On October 3, the Supreme Court will hear oral arguments in Gill v. Whitford, a case that demonstrates both the promises and pitfalls that arise when modern technology meets election law. On appeal is a 2016 decision by the U.S. District Court for the Western District of Wisconsin, in which a three-judge panel found that Wisconsin’s 2010 legislative redistricting plan was an unconstitutional partisan gerrymander.1 It was the first such ruling in thirty years.2 The promise of technology is apparent in this case because the district court, in part, reached its verdict with the aid of advanced computer modeling that statistically demonstrated the partisan skew of Wisconsin’s legislative maps.3 The pitfall arose earlier in the creation of these challenged districts, for Wisconsin political operatives had used similar software to create the most effective gerrymander possible.4

Partisan gerrymandering is among our nation’s oldest political problems.5 Long predating computers, it traditionally works in one of two ways. “Either a party cracks (that is, splits) the other party’s voters among many districts in which their preferred candidates lose by relatively narrow margins. Or a party packs the other side’s voters into a few districts in which their preferred candidates win by overwhelming margins.”6 Whichever party controls a majority in the state legislature controls the redistricting process, and can thus create maps that favor their electoral candidates.

Wisconsin legislators demonstrated how modern technology can enhance gerrymandering during their 2010 redistricting process. State Republican leaders hired political operatives to create computer modeling programs to measure partisanship across territorial and demographic areas, draw proposed legislative maps, and run regression analyses to assess how these districts would perform across a range of conceivable electoral outcomes.7 The results of these algorithmic calculations “allowed the mapmakers to distribute voters with maximum advantage for Republicans, without fear of spreading their own supporters too thinly and thus imperiling safe seats.”8 The success of these operations showed in the next elections; Republicans captured sixty of Wisconsin’s ninety-nine state assembly seats with only 48.6% of the statewide vote in 2012, and sixty-three seats with just 52% of the vote in 2014.9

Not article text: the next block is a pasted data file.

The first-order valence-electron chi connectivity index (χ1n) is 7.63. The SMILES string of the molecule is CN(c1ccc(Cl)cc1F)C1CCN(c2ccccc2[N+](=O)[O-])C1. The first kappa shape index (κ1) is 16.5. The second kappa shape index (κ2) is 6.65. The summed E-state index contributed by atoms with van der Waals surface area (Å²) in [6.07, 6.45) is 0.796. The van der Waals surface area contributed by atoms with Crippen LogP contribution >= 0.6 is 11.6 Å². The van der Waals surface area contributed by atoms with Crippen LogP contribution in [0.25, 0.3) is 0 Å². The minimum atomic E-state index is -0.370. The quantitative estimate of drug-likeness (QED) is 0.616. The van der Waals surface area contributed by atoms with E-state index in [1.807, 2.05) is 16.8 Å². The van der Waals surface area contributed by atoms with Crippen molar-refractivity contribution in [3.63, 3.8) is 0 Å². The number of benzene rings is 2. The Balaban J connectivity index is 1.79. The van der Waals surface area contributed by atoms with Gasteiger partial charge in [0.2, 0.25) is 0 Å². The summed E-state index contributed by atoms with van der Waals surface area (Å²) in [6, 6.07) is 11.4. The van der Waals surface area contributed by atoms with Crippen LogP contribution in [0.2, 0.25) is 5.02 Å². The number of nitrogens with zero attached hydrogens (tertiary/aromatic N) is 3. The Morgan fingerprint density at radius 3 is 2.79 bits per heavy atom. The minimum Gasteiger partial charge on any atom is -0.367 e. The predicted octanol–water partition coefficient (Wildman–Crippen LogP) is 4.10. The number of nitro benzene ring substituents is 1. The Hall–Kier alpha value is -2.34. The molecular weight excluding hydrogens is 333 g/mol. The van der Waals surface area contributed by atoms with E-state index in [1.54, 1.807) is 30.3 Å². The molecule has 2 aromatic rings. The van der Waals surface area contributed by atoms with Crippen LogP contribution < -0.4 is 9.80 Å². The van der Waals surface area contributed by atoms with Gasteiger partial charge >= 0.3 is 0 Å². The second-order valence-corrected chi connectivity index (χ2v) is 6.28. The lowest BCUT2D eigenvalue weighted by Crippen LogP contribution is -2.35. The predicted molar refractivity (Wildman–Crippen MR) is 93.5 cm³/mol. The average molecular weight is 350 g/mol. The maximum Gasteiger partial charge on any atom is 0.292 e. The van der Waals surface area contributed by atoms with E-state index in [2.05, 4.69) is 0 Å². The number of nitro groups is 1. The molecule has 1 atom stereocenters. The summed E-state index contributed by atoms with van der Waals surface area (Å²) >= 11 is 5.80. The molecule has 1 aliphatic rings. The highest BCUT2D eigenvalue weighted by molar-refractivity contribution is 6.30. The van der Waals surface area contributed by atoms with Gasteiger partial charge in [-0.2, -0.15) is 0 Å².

Options for fighting such biased redistricting tactics are limited. Although the Supreme Court previously held that partisan gerrymandering could be unconstitutional under principles of equal representation, the Justices have never agreed on a justiciable standard for measuring when partisan redistricting has gone too far.10 Thus, in the last partisan gerrymandering case heard before the Court, Vieth v. Jubelirer, a plurality of Justices argued that the failure to find a standard must mean one does not exist, and partisan gerrymandering is outside the scope of judicial review.11

Importantly, however, Justice Kennedy cast the deciding fifth vote and did not agree with this reasoning. Instead, he wrote a concurring opinion proclaiming, “[t]hat no such standard has emerged in this case should not be taken to prove that none will emerge in the future.”12 Ever since, advocates have searched for a working standard that would persuade Justice Kennedy to join the minority from Vieth in adopting a constitutional test that could end partisan gerrymandering.13

The plaintiffs in Gill v. Whitford are now proposing a technological solution. As part of a three-part test, an essential component of the plaintiffs’ case is statistical evidence of partisan bias generated using the plaintiffs’ own computer algorithms. Specifically, by using modern software to simulate legislative districts drawn along nonpartisan lines, the plaintiffs compared Wisconsin’s recent election results with what those results would have been in alternatively drawn districts with the same vote count.14 This facilitated a statistical comparison that the plaintiffs call an “efficiency gap,” a figure that ultimately demonstrated the breadth of Wisconsin’s partisan gerrymandering.15 The district court was persuaded and found Wisconsin’s districts unconstitutional, leading to the current appeal.16

Ultimately, technology may not be the deciding factor in Gill v. Whitford. Nevertheless, the role of computer modeling and advanced algorithms in this case firmly demonstrates the growing impact of modern technology on election law. No matter the outcome for gerrymandering, these two fields will continue to intersect, ensuring that similar promises and pitfalls will arise again.